The Sacred Rocks of Hunza are one of the earliest sites of Petroglyphs along the ancient silk route.

Situated between the Hunza River and the Karakoram Higway, a short 5 minute drive from the UNESCO enlisted village of Ganish Hunza, and insite of Altit Fort, the Sacred Rocks of Hunza date back into millenium.

180 metres in length and 9 metres at their highest point, the Sacred Rocks of Hunza consist of four main boulders with two stages of rock engravings and carvings.  The name Haldeikish translate to ‘a place of many male Ibex’, with engravings of Ibex scattered along the rock faces, a message to all travellers that wild Ibex were plentiful in this area.

Haldeikish with its thousands of petroglyphs in Bactrian(1) , Sogdian(2), Kharoshti(3), Tibetan, Chinese and Brahmi(4) written by the Silk Routes  many travellers .  These petroglyphs show the diverse cultural exchange that once passed through the Hunza region and help us to understand the history of this entire region from the first millennium CE.(5)

(1)   Bactrian, Northern Afghanistan

(2)   Sogdian, Turkmenistan, Uzbekistan, Tajikistan.

(3)   Kharoshti, Believed to be first developed in northern areas Pakistan, between 4th and 3rd century BCE and possibly the root language of modern local dialects

(4)   Brahmi, India’s earliest script created around 6th Century BCE

(5)   CE, common era (AD), BCE, before common era (BC)


The boulders are sign posted from I to IV each with a brief description of its petroglyph engravings.  The rocks were once able to be approached by well-worn stone steps and contained a series of Buddhist cave shelters but with this mountainous areas extreme weather and the ravages of time they have fallen with only a few being preserved.

Rock I. Here the eastern side has been protected from the elements and many of its inscriptions are in Kharoshti with names of merchants and Buddhist pilgrims from as early as 83 CE. There is also a portrait of a Kushan(6) King in Central Asian Dress and the name Gondohernes(7) inscribed in Kharoshti.  Two preserved and readable travellers names written in Brahmi script, translate to ‘Rudra Dasa’ and ‘Buddha Rakshita’.  Each name is surrounded by carved Ibex from a much earlier time.

(6)     Kushan,  an empire of rule extending along the entire Karakoram and Hindu-Kush mountain ranges, encompassing all the areas from Afghanistan to China

(7)     Gondophernes, ruler of eastern Iran and north-western India, for a period of 26 years, 19CE to 45 CE

Rock II. Most of this rocks petroglyphs are at ground level, predominantly on its south wall and a boulder on its south western corner. Amongst the many Ibex and ancient Graffitti like names the possible symbols for Stupas(8) can be seen. On Rock IIs western side a large boulder bears in Brahmi the ancient Buddhist proper name, Budharaksita(9).  Careful inspection also reveals the Guptan(10) inscription for ‘Chandra Sri Vikramaditya conquers’  Considered to be the greatest of all Guptan Emperors(11)  Chandra Sri Vikamaditya(12) ruled in the early 5th century this inscription is thought to corresponds to the year 419CE.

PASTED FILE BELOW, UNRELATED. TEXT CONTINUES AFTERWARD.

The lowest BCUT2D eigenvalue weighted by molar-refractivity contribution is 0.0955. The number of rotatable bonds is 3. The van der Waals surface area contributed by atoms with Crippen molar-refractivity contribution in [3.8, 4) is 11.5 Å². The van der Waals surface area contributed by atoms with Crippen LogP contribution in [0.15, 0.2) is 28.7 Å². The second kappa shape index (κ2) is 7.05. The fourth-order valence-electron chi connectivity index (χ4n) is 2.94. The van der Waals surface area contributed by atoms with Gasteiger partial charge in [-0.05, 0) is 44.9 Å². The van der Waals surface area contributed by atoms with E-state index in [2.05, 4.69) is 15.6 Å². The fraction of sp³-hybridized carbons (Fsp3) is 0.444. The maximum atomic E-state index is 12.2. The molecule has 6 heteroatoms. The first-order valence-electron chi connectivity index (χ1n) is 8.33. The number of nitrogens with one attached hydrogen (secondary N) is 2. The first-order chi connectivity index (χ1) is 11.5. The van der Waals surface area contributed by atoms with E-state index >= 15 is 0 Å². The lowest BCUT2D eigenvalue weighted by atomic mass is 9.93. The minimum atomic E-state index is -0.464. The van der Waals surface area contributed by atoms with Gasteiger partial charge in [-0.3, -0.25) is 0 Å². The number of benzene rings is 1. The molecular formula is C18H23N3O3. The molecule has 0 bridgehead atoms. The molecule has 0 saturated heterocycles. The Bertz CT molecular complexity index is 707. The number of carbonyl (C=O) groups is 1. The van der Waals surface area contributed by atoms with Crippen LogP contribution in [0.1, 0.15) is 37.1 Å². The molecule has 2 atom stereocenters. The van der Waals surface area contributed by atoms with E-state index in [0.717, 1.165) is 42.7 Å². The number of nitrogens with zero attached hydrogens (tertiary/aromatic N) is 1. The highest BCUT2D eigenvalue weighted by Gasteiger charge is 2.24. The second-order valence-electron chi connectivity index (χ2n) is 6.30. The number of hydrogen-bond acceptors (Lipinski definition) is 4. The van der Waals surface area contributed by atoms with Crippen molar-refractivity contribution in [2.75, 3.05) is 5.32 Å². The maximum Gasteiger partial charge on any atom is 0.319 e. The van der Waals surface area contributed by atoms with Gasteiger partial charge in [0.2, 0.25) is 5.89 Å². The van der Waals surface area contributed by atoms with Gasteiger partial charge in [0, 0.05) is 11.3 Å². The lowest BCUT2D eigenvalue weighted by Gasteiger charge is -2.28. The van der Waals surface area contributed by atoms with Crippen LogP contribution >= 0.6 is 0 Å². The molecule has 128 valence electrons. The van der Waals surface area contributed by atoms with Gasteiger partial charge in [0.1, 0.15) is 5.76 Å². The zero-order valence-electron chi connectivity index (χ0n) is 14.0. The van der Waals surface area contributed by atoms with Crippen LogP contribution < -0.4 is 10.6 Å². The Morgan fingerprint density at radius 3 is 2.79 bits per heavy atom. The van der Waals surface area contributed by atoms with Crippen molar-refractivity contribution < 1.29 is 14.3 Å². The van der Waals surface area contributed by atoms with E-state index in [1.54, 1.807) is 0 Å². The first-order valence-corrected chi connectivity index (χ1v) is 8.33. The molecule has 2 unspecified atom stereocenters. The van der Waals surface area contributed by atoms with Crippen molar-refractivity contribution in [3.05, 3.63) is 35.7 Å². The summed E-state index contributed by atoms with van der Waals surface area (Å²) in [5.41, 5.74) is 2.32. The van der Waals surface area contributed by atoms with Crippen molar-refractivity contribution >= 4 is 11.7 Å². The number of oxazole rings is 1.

(8)  Stupas. A hemispherical shape used by Buddhists to mark a place of mediation or shelter

(9)  Budharaksita. A Buddhist proper name for ‘protected by Buddha’

(10)  Guptan. Later adaption of Brahmi script from 3rd CE

(11)  Guptan Empire. The Guptan Empire 3rd century to 590CE is referred to by many historians as India’s Golden Age.

(12)  Chandra Sri Vikamaditya. The most powerful of Guptan Emperors and ruled from 380-415CE he ruled over most of India in this time



Rock III. Is the smallest of the four outcrops and is the first of what is considered to be the cultural petroglyphs.  On Rock III can be seen two inscriptions, one in Sogdian and one in Guptan script that talks of the poet Harisena(13). Harisena’s story tells of his Guptan general’s(14) overthrow of the then Hunza ruler in the 5th century CE and the establishment of Buddhism in the valley.

(13)  4th Century Sanskrit poet, panegyrist(a) and government minister of Guptan Emperor Samudragupta.

(a)  Deliverer or writer of a formal public speech or written verse of high praise, or non-critical Eulogy

(14)  Guptan ruler from 335 CE to 380 CE. Known as King of Poets and Up-rooter of Kings.

Rock IV.  This outcrop bears possibly the oldest of the complexes petroglyphs. This rocks surfaces are covered with engravings of simple Ibex and goats giving the collection of outcrops their name ‘Haldeikish’ ‘a place of many male Ibex’.  Here too can be seen groups of engravings set in a dream world with hunters surrounded by Ibex, horned human gods surrounded by playing Ibex. Many of these dream like engravings face the glaciers of the mighty Rakaposhi(15) and the Karakorum’s, where today the Ibex freely roam.  In Sharman times holy men would don the head of a male Ibex, fall into a deep trance then answer questions or tell fortunes of the future.  .   The Ibex continue to be highly revered by the people of the Hunza region, this Sharman ritual is still performed in modern times.

(15)  27th highest mountain, 12th highest in Pakistan, situated in the Karakoram mountains and locally translate to “Snow Covered”. Home to Ibex, Marco Polo Sheep, Snow Leopards, brown Bear and Wolves.